The mood at Jerome Udoji Workers’ Secretariat, Awka, is one of depression, anger and discomfort. This is no thanks to the three week old power outage that has hit the engine room of the Government of Anambra State. Offices with open windows and doors that are ajar to let in air, are now a common feature of the secretariat that was conceived to offer workers maximum comfort in order to produce maximally. But rather than maximum output, the reverse has been the case lately as workers groan under the prevailing excruciating weather conditions, cannot use the toilets due to lack of water and cannot do most of their jobs, Jude Atupulazi reports.
The current state of the secretariat, Fides gathered, is as a result of the disconnection of electric power to the secretariat by the Enugu Electricity Distribution Company, EEDC, due to the inability of the secretariat to pay its electricity bills.
According to some workers who spoke to Fides, coming to work these days has become a nightmare as the stifling heat prevents them from concentrating on their work. They also claimed that most of the work had been paralysed too by the non-availability of power.
They also complained that the generator powering the offices is used too sparingly to be of any use to anyone.
But speaking with Fides in his office, the Head of Service, Anambra State, Mr Harry Udu, said nothing like what the workers were alleging was the case. According to him, his office was trying to make the most of a bad situation following the power outages experienced at the secretariat.
Thus, he said, the generator which ought to serve as a back up to EEDC was now costing them a huge amount of money as it consumed 90 litres of diesel a day; something they could ill afford to sustain.
He said that even though it had made them to only use it when very necessary, it would be wrong to say that work had been paralysed at the secretariat, as files were still being processed, salaries paid and other vital work being done. He said the only issue was the comfort of the work force.
Mr Udu said however that some ministries had been allowed to use private generators supplied by some of their partners to connect and reticulate power to their ministries.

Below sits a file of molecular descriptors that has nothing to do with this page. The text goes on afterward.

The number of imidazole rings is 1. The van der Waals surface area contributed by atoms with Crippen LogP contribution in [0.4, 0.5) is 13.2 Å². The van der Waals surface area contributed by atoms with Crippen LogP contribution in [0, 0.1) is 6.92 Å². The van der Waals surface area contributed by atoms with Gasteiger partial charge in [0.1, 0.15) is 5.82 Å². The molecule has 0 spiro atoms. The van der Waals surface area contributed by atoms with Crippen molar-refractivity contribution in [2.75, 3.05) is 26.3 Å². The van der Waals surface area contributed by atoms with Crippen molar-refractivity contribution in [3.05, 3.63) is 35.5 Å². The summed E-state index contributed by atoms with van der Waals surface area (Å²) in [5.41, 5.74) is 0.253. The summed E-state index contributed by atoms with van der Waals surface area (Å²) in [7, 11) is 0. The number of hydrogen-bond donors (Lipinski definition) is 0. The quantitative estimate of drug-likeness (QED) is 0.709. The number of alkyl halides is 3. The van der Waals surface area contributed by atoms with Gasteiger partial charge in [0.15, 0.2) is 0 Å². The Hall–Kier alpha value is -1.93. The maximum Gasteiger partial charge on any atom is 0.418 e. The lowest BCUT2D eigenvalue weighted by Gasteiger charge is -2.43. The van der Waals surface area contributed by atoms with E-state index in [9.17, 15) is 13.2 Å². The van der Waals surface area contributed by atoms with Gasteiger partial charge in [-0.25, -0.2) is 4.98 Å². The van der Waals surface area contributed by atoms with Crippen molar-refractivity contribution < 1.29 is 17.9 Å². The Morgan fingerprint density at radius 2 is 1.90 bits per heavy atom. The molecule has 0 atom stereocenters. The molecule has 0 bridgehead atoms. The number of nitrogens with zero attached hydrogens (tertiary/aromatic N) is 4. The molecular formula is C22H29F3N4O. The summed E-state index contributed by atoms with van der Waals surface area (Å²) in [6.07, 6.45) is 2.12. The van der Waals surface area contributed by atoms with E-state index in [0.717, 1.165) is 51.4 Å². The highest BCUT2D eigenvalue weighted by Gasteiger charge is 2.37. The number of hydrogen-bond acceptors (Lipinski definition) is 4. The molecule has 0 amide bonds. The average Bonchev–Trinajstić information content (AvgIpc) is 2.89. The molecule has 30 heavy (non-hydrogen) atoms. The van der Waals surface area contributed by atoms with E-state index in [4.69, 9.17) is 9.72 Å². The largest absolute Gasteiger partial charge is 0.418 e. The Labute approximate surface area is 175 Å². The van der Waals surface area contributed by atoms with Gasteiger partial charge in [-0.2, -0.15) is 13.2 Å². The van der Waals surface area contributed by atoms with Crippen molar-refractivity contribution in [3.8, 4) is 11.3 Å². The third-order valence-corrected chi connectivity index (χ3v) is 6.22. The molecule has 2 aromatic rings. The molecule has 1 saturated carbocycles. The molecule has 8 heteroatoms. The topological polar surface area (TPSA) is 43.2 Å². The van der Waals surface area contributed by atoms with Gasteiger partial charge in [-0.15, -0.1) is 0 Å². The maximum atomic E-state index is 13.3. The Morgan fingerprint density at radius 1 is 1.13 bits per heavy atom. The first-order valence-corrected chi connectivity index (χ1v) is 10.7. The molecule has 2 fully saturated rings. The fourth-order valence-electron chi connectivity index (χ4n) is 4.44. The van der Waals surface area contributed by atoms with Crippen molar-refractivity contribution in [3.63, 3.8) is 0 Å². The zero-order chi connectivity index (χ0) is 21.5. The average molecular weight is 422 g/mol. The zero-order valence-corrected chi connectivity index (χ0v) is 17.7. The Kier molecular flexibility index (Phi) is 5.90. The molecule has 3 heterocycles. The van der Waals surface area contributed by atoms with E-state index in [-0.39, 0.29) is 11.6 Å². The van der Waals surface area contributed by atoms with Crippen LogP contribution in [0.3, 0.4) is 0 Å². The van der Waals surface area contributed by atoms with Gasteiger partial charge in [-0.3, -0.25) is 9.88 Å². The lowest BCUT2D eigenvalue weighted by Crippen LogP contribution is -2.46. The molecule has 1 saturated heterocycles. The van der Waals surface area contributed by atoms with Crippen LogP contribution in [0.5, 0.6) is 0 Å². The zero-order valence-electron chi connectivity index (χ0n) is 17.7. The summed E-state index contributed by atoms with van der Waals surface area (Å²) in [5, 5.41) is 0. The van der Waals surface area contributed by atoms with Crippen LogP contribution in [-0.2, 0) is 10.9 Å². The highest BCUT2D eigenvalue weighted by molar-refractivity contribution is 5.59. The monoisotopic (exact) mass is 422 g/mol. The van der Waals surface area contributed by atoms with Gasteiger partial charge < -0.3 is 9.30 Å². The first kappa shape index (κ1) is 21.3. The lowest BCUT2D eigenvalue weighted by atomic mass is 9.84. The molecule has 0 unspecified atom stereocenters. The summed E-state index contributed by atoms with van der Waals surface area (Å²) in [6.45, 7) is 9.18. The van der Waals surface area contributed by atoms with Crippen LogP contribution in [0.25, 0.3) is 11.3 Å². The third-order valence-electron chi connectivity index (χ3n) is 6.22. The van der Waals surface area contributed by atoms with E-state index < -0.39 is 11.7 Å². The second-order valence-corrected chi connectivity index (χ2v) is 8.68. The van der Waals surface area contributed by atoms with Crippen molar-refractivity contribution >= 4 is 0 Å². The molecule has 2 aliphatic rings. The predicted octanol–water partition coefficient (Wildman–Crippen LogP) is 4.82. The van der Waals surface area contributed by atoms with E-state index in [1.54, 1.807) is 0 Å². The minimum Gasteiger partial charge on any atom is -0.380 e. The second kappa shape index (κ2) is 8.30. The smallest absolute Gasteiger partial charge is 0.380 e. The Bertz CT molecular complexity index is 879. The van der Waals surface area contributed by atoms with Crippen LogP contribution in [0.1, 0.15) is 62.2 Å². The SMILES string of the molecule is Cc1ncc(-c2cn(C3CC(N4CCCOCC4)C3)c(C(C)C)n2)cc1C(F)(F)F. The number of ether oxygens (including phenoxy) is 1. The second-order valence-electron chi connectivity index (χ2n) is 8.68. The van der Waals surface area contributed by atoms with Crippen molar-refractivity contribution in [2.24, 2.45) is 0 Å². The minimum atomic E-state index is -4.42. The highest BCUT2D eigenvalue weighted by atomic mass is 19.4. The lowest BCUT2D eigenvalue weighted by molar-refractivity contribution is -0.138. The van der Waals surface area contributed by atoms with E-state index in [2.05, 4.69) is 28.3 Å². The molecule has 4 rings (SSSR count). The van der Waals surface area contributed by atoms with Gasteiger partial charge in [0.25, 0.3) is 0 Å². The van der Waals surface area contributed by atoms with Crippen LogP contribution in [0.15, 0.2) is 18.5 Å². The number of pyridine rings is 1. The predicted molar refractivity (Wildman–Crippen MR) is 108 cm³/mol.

The Head of Service blamed EEDC for giving them power when no one was in the office, even when the secretariat had no issues with them.
'We don't have any issues with EEDC. We have a very good business relationship, but the supply (of power) is always the problem. They say they have excess thing to supply, yet we don't get to see the excess things. When they will give you light is either when you come in the morning and are yet to settle down or when you leave the office. If you come to work around 8am, there may be light but when the real work begins, they take it,' he lamented.
He however assured that something would be done in the nest week to rectify the situation as according to him, the matter was receiving serious attention both at the level of his personal office and at level of the executive.
When Fides sought the response of EEDC on the issue, the network manager for Awka, Engr Samuel Onuoha, disclosed that the company had cut off supply to the secretariat owing to non-payment of electricity bills for upwards of four to six months.
He said the company had to resort to that action after its repeated appeals to the secretariat to pay their bills were unsuccessful. He said it was a difficult decision based on the fact that the secretariat, as part of the government, enjoyed a good business relationship with EEDC as one of its priority customers.
He disclosed that they had to take the action after the state government told them that it was no longer footing the bills of ministries which, he said, government had given funds to pay their bills.
Onuoha said the only ones the company would not disconnect were Government House and the Governor's Lodge which they could only appeal to to pay their bills
He told Fides that the secretariat was disconnected over two weeks ago after accumulated debts to EEDC and after it had refused to respond to the company's notices, noting that the company's action was not punitive in any way.
For now, as a solution to the power outage is being awaited by the workers, they will have to manage their discomfort.
Efforts by Fides to get the views of the commissioner for public utilities failed to yield fruit.